Interrupted Aortic Arch Workup

Updated: Sep 21, 2018
  • Author: Alvin J Chin, MD; Chief Editor: Syamasundar Rao Patnana, MD  more...
  • Print

Laboratory Studies

The most helpful blood test in interrupted aortic arch (IAA) is the arterial blood gas (ABG) study to confirm the presence of metabolic acidosis.

A serum calcium measurement is occasionally informative because many patients with interrupted aortic arch have DiGeorge syndrome, including the hypoparathyroidism phenotype.

Fluorescent in situ hybridization (FISH) can reveal the typical 22q11.2 deletion [49] seen in 85-90% of patients with DiGeorge syndrome.


Imaging Studies

Two-dimensional echocardiography and Doppler analysis

Two-dimensional echocardiography is diagnostic for interrupted aortic arch (IAA). In addition, it can usually provide at least indirect evidence for the presence or absence of aberrant right subclavian artery. Occasionally, the presence of an isolated right subclavian artery can be detected. A suprasternal frontal sweep followed by left oblique and sagittal cuts is recommended.

Color-flow Doppler analysis may assist in the ultrasonographic tracing of such vessels by rapidly distinguishing them from venous structures. Furthermore, in the patient whose ductus arteriosus has markedly reduced in size, 2-dimensional and Doppler analysis can be used to monitor the effect of exogenous prostaglandin E1 on this structure.

The size and anatomic type of the ventricular septal defect (VSD) can also be identified. In the setting of a large VSD, additional small VSDs can be missed, just as with cardiac catheterization. The most important contribution of 2-dimensional echocardiography to the preoperative characterization of patients with interrupted aortic arch is the display of the aortic outflow region. The presence of thymus can be ascertained as well.

Echocardiography also demonstrates the site of arch interruption, the size and anatomic type of the ventricular septal defect, the morphology of the aortic valve, and the anatomic severity of subaortic hypoplasia. [50] Aortic valve and subaortic abnormalities are present in 50-80% of patients with interrupted aortic arch.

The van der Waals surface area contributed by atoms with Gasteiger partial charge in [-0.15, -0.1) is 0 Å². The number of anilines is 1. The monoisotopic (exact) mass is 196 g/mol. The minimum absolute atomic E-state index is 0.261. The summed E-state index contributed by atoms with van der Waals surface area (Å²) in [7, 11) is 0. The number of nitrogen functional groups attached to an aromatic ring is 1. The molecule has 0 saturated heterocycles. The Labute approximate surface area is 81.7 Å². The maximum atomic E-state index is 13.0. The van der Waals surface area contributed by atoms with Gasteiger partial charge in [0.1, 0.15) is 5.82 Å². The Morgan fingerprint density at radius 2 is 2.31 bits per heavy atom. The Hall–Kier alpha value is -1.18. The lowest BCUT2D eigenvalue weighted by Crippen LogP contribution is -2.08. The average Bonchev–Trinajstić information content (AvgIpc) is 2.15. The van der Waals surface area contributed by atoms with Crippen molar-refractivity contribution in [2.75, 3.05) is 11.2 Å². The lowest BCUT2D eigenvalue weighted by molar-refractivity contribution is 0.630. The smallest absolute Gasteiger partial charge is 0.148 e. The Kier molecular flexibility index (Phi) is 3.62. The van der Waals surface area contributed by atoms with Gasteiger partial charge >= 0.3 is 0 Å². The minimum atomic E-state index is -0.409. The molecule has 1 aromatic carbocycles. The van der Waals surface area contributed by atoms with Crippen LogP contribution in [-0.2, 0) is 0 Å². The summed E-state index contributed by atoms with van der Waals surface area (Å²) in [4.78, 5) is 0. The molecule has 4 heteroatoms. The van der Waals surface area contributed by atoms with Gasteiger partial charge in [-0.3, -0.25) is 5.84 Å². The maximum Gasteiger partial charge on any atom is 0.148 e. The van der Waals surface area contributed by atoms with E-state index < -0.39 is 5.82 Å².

Chest radiography

Chest radiography findings vary. The cardiothymic silhouette may be normal or enlarged. Patients with DiGeorge syndrome may have an absent thymus.

Pulmonary vascularity may be normal or increased.


Common electrocardiography (ECG) findings include right ventricular hypertrophy and ST-T wave abnormalities. Occasionally, QT prolongation is evident because of DiGeorge syndrome–related hypocalcemia.

Other studies

Magnetic resonance imaging (MRI) or computed tomography (CT) studies with 3D reconstruction may be helpful in demonstrating detailed anatomy and are recommended when the results of echo-Doppler studies are uncertain.



Cardiac catheterization

Cardiac catheterization reveals the site of arch interruption, the size and anatomic type of ventricular septal defect, and the anatomic severity of subaortic hypoplasia. Cardiac catheterization also reveals whether the right subclavian artery is aberrant. However, cardiac catheterization and angiography is not usually necessary because the non-invasive studies are likely to be useful in defining the lesions adequately.